JOURNAL OF BACTERIOLOGY, Apr. 1979, p. 249-250 0021-9193/79/04-0249/02$02.00/0

Vol. 138, No. 1

Detection of FP Plasmids in Hospital Isolates of Pseudomonas aeruginosa HARLEY F. DEAN, PAM ROYLE, AND ANTHONY F. MORGAN* Department of Genetics, Monash University, Clayton, Victoria 3168, Australia

Received for publication 23 January 1979

A simple method of detection of FP plasmids with chromosome-mobilizing ability in Pseudomonas aeruginosa has been developed.

Plasmids which mobilize the chromosome of sistance to the donor specific phage PRD1 [9]) Pseudomonas aeruginosa (FP plasmids) have derivative of the broad-host-range plasmid R18, been detected in hospital isolates of this species also termed RP1 (7), which confers resistance to at a frequency of between 15 and 30%6 (10; P. tetracycline, carbenicillin, and neomycin-kanaRoyle and B. W. Holloway, unpublished data; mycin (1). Growth at 43°C renders strain PAO R. K. Hindman and A. F. Morgan, unpublished phenotypically restrictionless (4). Preliminary data). The great majority of these FP plasmids experiments had shown that 60 ,g of tetracycline mobilize the chromosome from the same origin per ml yielded the highest recombinant recovery and in the same direction as FP2. This plasmid with hospital isolates known to possess FP plashas been used extensively in the mapping of the mids. One of each type of selective plate was P. aeruginosa PAO chromosome, and the FP2 then spread with 0.1 ml of a fresh overnight origin of transfer has been arbitrarily chosen as nutrient broth culture of a hospital isolate, and 0 min (3, 5, 12). A notable exception is FP110, the plates were incubated at 37°C for 2 to 3 which has a major transfer origin located be- days. The substitution of stationary-phase dotween 25 and 28 min on the P. aeruginosa PAO nors for the more usual exponential-phase dogenetic map and which transfers the chromo- nors in such matings was found to reduce the some in the opposite direction to that of FP2 (P. recombinant yield somewhat, but this was comRoyle and B. W. Holloway, manuscript in prep- pensated for by the observation that the use of aration). tetracycline (instead of the lack of a required The method used previously for detecting FP amino acid) as the contraselective agent greatly plasmids necessitated isolating an auxotroph for increased the recombinant yield for any given each hospital isolate to provide a contraselective hospital isolate. Possibly, this is due to reduced marker in plate matings (11) with multiply production of bacteriophage and/or aeruginocin marked PAO recipients. The streptomycin selec- by the donors in the presence of tetracycline. tion method used for detection of F-factors in Probably, all hospital isolates of P. aeruginosa Escherichia coli (8) is unsuitable due to the are both lysogenic and aeruginocinogenic (6). An alternative method for detecting recombihigh frequency of mutation to streptomycin resistance of many P. aeruginosa strains. How- nants, by mating in the presence of rifampin ever, we have never observed mutation to high- with a rifampin-resistant recipient, was tried, level tetracycline resistance in P. aeruginosa. but it gave significantly fewer recombinants than This fact has permitted us to increase the rate the method described above (data not shown). at which hospital isolates can be screened for FP This procedure was used to screen 454 isolates plasmids by using the following simple proce- of P. aeruginosa, and 82 (18%) yielded recomdure. The sources of the hospital isolates and binants for at least one of the three markers the constituents of growth media have been selected (Table 1). It is possible that transducdescribed elsewhere (2). Minimal medium agar tion rather than conjugation was responsible for plates supplemented with all but one of the some of the recombinants, particularly where requirements of a multiply auxotrophic recipient the frequencies of recombination were low. In addition to increasing the rate at which and 60 ,ug of tetracycline (oxytetracycline hydrochloride; Sigma Chemical Co.) per ml were clinical isolates may be screened, this method spread with 0.1-ml portions of a saline-washed has the advantage of yielding sufficient recomsuspension of a nutrient broth culture (grown binants to allow characterization of the chroovernight at 430C) of the multiply marked P. mosome-mobilizing ability (Cma) of the FP plasaeruginosa PAO recipient carrying a Tra- mids in terms of the predominant site of chro(transfer-deficient; obtained by selection for re- mosome transfer. FP2 shows a higher frequency 249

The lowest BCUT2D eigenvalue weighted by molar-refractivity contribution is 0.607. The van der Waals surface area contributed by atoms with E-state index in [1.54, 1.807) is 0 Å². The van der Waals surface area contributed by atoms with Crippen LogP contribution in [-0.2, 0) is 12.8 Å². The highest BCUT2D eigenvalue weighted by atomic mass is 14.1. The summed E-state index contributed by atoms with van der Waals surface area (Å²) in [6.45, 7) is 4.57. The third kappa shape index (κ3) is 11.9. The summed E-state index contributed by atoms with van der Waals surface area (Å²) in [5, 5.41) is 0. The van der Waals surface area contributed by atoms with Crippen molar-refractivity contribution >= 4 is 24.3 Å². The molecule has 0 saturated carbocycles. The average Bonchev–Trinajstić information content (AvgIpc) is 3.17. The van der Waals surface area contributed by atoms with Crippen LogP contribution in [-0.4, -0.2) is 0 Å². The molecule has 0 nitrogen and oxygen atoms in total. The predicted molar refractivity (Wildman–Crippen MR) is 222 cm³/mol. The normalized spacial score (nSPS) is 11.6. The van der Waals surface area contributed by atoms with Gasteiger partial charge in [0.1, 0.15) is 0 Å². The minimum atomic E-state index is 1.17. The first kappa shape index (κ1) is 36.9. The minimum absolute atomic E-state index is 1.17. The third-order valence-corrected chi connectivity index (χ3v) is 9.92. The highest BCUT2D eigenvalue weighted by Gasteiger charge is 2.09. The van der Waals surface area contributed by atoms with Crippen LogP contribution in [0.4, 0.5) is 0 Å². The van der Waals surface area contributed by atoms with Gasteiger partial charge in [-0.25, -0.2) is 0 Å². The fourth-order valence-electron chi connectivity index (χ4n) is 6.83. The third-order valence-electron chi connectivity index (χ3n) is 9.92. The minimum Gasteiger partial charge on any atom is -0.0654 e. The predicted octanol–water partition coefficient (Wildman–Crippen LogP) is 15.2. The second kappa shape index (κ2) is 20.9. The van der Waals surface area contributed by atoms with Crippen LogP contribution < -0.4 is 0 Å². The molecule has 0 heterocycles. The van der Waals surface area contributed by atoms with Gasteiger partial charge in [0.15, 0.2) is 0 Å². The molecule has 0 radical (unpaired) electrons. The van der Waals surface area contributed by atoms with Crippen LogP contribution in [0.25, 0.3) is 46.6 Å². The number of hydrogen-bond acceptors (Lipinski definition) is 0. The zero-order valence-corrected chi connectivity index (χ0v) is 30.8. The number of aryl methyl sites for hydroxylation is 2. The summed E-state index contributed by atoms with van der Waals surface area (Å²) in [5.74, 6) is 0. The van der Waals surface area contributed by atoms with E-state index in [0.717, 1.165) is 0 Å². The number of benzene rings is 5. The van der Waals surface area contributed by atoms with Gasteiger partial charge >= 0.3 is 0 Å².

TABLE 1. Recombination between PA0222 (R18 Tra-) and various hospital isolates of P. aeruginosaa Hospital isolate designation

No. of recombinants




>500 >500 >500 >500 >500 500 366 >500 >500 >500 >500 294 >500 200 >500 >500 150 >500 420 49 >500 374 53 366 280 117 12 50 356 248 230 192 22 346 55 221 250 96 148 145 222 30 PA0222 (13) has requirements for isoleucine-valine (ilv-226, 8 min), histidine (hisII4, 17 min), lysine (lys-12, 20 min), methionine (met-28, 30 min), tryptophan (trp-6, 35 min), and proline (pro-82, 40 min); the map positions given are those of Haas et al. (3). Of the 440 additional isolates, 35 yielded 50 to 200 recombinants for at least one of the three markers, 33 yielded 5 to 50 recombinants for at least one of the three markers, and 372 yielded

Detection of FP plasmids in hospital isolates of Pseudomonas aeruginosa.

JOURNAL OF BACTERIOLOGY, Apr. 1979, p. 249-250 0021-9193/79/04-0249/02$02.00/0 Vol. 138, No. 1 Detection of FP Plasmids in Hospital Isolates of Pseu...
333KB Sizes 0 Downloads 0 Views